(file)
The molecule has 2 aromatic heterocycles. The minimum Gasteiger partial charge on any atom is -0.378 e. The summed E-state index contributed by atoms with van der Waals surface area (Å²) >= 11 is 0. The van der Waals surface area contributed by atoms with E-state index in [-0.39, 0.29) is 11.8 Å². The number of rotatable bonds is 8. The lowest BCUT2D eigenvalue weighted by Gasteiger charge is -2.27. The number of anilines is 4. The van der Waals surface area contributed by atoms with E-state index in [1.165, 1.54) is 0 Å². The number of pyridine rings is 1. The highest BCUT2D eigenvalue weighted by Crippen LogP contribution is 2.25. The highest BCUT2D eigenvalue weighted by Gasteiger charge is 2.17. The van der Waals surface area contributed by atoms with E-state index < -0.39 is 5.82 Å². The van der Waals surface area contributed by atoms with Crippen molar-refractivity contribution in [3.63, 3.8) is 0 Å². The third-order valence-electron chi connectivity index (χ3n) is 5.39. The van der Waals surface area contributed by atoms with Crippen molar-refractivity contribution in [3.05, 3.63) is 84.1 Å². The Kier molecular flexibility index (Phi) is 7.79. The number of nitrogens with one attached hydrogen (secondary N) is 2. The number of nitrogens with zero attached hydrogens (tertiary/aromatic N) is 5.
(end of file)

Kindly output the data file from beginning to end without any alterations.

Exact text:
The molecule has 2 aromatic heterocycles. The minimum Gasteiger partial charge on any atom is -0.378 e. The summed E-state index contributed by atoms with van der Waals surface area (Å²) >= 11 is 0. The van der Waals surface area contributed by atoms with E-state index in [-0.39, 0.29) is 11.8 Å². The number of rotatable bonds is 8. The lowest BCUT2D eigenvalue weighted by Gasteiger charge is -2.27. The number of anilines is 4. The van der Waals surface area contributed by atoms with E-state index in [1.165, 1.54) is 0 Å². The number of pyridine rings is 1. The highest BCUT2D eigenvalue weighted by Crippen LogP contribution is 2.25. The highest BCUT2D eigenvalue weighted by Gasteiger charge is 2.17. The van der Waals surface area contributed by atoms with E-state index < -0.39 is 5.82 Å². The van der Waals surface area contributed by atoms with Crippen molar-refractivity contribution in [3.63, 3.8) is 0 Å². The third-order valence-electron chi connectivity index (χ3n) is 5.39. The van der Waals surface area contributed by atoms with Crippen molar-refractivity contribution in [3.05, 3.63) is 84.1 Å². The Kier molecular flexibility index (Phi) is 7.79. The number of nitrogens with one attached hydrogen (secondary N) is 2. The number of nitrogens with zero attached hydrogens (tertiary/aromatic N) is 5.